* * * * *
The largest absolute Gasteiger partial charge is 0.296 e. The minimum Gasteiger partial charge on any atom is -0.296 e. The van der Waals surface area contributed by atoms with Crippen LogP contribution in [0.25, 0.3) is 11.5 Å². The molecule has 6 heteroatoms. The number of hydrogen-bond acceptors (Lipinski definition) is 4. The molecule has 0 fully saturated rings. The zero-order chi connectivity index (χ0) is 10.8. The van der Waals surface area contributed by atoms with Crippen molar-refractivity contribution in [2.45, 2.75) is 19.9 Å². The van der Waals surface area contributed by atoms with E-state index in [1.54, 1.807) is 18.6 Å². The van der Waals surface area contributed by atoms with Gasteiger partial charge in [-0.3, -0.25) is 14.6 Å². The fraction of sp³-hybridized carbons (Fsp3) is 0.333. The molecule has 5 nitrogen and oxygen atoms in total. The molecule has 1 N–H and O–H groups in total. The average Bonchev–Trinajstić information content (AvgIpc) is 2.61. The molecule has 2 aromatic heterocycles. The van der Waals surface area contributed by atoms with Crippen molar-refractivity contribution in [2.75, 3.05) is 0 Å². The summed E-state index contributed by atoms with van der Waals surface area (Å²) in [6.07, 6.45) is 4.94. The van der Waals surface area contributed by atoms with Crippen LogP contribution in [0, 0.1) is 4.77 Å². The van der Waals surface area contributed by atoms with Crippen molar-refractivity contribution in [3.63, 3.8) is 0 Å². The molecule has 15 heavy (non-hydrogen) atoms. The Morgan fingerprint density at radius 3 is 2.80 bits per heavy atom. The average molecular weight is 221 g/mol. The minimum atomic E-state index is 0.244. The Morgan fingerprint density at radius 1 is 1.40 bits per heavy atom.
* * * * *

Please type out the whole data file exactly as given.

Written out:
The largest absolute Gasteiger partial charge is 0.296 e. The minimum Gasteiger partial charge on any atom is -0.296 e. The van der Waals surface area contributed by atoms with Crippen LogP contribution in [0.25, 0.3) is 11.5 Å². The molecule has 6 heteroatoms. The number of hydrogen-bond acceptors (Lipinski definition) is 4. The molecule has 0 fully saturated rings. The zero-order chi connectivity index (χ0) is 10.8. The van der Waals surface area contributed by atoms with Crippen molar-refractivity contribution in [2.45, 2.75) is 19.9 Å². The van der Waals surface area contributed by atoms with E-state index in [1.54, 1.807) is 18.6 Å². The van der Waals surface area contributed by atoms with Gasteiger partial charge in [-0.3, -0.25) is 14.6 Å². The fraction of sp³-hybridized carbons (Fsp3) is 0.333. The molecule has 5 nitrogen and oxygen atoms in total. The molecule has 1 N–H and O–H groups in total. The average Bonchev–Trinajstić information content (AvgIpc) is 2.61. The molecule has 2 aromatic heterocycles. The van der Waals surface area contributed by atoms with Crippen molar-refractivity contribution in [2.75, 3.05) is 0 Å². The summed E-state index contributed by atoms with van der Waals surface area (Å²) in [6.07, 6.45) is 4.94. The van der Waals surface area contributed by atoms with Crippen LogP contribution in [0, 0.1) is 4.77 Å². The van der Waals surface area contributed by atoms with Crippen molar-refractivity contribution in [3.63, 3.8) is 0 Å². The molecule has 15 heavy (non-hydrogen) atoms. The Morgan fingerprint density at radius 3 is 2.80 bits per heavy atom. The average molecular weight is 221 g/mol. The minimum atomic E-state index is 0.244. The Morgan fingerprint density at radius 1 is 1.40 bits per heavy atom.